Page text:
Sir Roger Jowell Memorial Lecture 2022
This year's annual lecture in memory of European Social Survey (ESS) co-founder, Sir Roger Jowell, will be delivered by Professor Rosie Campbell on Wednesday 12 October.
The lecture - Exposing the gender gap: why women voters will decide the next election - will be held in-person at City, University of London (UK) and broadcast online from 6.30pm (BST).
It will focus on how a greater proportion of women voted for the Conservative party than men in almost every UK General Election from 1945 until 2015.
This trend reversed in 2017, and again in 2019, when a greater proportion of men voted for the Conservatives, and a greater proportion of women backed the Labour Party.
Rosie Campbell (King’s College London) will reflect on the historic trends that have generated this gender gap and consider why it has reversed.
The lecture will underline the invaluable contribution that the British Social Attitudes survey and British Election Study have made to the ability to understand the link between gender and voting behaviour - both surveys that Sir Roger played a leading role in establishing.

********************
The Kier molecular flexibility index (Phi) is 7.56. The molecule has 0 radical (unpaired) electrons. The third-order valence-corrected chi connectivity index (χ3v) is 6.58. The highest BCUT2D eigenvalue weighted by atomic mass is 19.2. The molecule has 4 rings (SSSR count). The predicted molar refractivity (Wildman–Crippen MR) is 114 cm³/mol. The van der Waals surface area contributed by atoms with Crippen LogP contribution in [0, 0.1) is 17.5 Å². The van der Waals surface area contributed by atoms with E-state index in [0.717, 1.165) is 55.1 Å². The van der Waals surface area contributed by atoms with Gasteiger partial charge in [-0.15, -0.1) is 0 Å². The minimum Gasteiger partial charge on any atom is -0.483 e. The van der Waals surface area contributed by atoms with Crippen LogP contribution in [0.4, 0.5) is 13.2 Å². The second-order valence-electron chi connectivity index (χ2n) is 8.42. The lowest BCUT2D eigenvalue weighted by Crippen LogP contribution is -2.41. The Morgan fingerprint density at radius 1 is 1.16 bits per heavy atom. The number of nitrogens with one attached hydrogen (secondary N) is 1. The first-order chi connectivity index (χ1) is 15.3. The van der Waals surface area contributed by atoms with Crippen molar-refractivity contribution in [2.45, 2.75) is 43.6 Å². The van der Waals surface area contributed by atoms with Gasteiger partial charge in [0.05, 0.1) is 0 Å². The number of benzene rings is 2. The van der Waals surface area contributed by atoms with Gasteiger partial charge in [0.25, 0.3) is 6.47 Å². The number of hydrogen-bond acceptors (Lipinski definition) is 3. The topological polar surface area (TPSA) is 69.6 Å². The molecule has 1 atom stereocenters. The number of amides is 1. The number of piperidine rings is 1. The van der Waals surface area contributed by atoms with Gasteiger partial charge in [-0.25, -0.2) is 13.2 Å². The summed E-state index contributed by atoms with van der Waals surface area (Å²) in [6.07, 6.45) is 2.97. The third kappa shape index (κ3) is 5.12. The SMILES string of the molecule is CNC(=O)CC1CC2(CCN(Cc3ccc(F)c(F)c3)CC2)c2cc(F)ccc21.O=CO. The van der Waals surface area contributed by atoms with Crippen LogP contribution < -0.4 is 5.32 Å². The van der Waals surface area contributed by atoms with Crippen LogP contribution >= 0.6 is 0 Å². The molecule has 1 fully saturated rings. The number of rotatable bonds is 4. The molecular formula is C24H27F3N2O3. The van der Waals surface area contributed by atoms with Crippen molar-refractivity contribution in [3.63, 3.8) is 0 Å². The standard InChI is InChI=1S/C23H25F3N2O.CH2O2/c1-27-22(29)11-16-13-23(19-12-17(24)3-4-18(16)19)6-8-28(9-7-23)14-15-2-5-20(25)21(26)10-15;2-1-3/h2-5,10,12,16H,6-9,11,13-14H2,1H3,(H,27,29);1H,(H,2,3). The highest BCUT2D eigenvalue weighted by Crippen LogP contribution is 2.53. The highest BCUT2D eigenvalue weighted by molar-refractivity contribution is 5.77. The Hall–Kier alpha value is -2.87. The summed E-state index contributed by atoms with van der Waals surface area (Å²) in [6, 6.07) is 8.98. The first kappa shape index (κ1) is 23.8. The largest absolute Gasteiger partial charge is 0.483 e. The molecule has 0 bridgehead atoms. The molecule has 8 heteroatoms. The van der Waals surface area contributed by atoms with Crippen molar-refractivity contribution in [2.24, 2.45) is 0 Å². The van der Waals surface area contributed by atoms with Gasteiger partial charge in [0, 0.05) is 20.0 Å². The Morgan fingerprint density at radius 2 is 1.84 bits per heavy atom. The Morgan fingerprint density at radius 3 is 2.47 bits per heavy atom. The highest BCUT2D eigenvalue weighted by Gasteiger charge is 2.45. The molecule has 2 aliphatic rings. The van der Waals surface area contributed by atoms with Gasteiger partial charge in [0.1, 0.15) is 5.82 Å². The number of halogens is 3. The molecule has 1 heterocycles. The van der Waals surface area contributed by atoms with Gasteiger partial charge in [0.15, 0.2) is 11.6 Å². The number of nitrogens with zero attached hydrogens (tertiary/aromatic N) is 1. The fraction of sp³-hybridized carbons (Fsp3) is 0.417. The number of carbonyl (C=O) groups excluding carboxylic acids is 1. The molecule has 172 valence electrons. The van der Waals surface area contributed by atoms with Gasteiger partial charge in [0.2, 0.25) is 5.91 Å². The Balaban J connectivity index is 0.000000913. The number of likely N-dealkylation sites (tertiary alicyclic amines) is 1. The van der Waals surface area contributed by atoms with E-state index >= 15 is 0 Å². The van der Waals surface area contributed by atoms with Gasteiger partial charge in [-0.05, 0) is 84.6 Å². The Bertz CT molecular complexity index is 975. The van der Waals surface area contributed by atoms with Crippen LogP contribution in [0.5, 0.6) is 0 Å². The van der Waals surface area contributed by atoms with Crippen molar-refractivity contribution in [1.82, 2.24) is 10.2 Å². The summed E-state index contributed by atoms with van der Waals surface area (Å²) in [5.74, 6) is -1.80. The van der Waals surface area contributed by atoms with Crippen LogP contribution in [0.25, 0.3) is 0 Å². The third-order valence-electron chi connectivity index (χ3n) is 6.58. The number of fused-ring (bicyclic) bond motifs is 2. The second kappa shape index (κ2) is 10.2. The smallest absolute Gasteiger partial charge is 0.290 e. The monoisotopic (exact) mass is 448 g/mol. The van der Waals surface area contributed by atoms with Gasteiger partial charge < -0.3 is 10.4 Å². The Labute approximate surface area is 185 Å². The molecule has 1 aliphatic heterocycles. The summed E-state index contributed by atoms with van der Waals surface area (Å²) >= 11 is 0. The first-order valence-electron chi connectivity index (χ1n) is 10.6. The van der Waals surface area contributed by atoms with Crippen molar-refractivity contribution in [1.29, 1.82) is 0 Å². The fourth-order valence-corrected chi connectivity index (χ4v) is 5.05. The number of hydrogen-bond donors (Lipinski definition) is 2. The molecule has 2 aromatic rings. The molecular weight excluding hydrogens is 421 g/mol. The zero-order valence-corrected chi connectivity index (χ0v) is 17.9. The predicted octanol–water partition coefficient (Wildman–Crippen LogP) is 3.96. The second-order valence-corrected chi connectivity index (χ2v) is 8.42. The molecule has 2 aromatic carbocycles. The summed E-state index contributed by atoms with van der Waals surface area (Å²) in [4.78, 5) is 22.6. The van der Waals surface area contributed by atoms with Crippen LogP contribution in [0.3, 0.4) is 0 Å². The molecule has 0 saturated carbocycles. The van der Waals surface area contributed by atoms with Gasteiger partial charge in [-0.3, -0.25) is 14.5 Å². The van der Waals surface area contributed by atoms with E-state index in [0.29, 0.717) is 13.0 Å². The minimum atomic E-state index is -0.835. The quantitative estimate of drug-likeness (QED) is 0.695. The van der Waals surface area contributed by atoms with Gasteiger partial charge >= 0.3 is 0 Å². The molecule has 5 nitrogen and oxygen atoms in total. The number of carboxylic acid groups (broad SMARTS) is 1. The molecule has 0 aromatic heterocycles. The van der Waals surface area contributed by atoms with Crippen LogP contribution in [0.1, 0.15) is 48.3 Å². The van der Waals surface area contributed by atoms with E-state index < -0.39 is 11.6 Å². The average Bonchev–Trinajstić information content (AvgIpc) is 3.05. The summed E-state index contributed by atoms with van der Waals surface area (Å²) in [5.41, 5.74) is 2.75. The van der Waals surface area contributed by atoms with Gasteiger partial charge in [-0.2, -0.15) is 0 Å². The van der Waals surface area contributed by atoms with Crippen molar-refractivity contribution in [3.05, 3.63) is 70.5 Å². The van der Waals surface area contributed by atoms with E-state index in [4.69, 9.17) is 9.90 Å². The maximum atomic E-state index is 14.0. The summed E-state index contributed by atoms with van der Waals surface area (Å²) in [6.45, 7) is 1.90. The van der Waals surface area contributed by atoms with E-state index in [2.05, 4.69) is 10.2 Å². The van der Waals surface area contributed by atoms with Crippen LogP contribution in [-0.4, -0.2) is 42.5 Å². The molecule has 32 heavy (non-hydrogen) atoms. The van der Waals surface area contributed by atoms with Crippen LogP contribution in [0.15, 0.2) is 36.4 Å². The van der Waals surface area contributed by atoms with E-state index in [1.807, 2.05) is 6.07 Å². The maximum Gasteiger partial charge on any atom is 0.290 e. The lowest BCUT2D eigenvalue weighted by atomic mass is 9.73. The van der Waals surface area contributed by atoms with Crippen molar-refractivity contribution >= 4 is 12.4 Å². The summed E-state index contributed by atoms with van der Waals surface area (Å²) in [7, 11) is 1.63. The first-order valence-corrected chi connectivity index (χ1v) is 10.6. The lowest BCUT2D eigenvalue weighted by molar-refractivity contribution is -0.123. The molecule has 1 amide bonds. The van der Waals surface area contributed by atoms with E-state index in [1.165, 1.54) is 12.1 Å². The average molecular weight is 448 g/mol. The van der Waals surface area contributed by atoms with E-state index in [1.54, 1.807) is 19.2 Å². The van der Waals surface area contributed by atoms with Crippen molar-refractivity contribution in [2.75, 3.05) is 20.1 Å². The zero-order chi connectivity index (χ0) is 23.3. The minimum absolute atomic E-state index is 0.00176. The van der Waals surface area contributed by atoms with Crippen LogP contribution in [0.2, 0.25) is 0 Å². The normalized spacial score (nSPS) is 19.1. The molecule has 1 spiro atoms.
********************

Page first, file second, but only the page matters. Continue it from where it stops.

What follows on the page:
Campbell will also explore the role gender might play in future UK elections and ask why the issue is not receiving more attention from academics, the media and politicians themselves.
The lecture will be followed with a Q&A session, chaired by Alison Park, Economic and Social Research Council. A drinks reception will be held afterwards.
Professor Rosie Campbell is professor of politics and director of the Global Institute for Women’s Leadership at King’s College London.
Professor Alison Park is the Interim Executive Chair of the Economic and Social Research Council (ESRC), having joined as Director of Research in January 2019.
Sir Roger Jowell CBE (26 March 1942 - 25 December 2011) was an outstanding British social statistician and academic.
He founded Social and Community Planning Research (SCPR) - now NatCen Social Research - and was at the forefront of implementing British Social Attitudes and the British Election Study
Sir Roger also made a major contribution to the development of robust comparative research through the International Social Survey Programme and the ESS.
A recording of the webinar is available: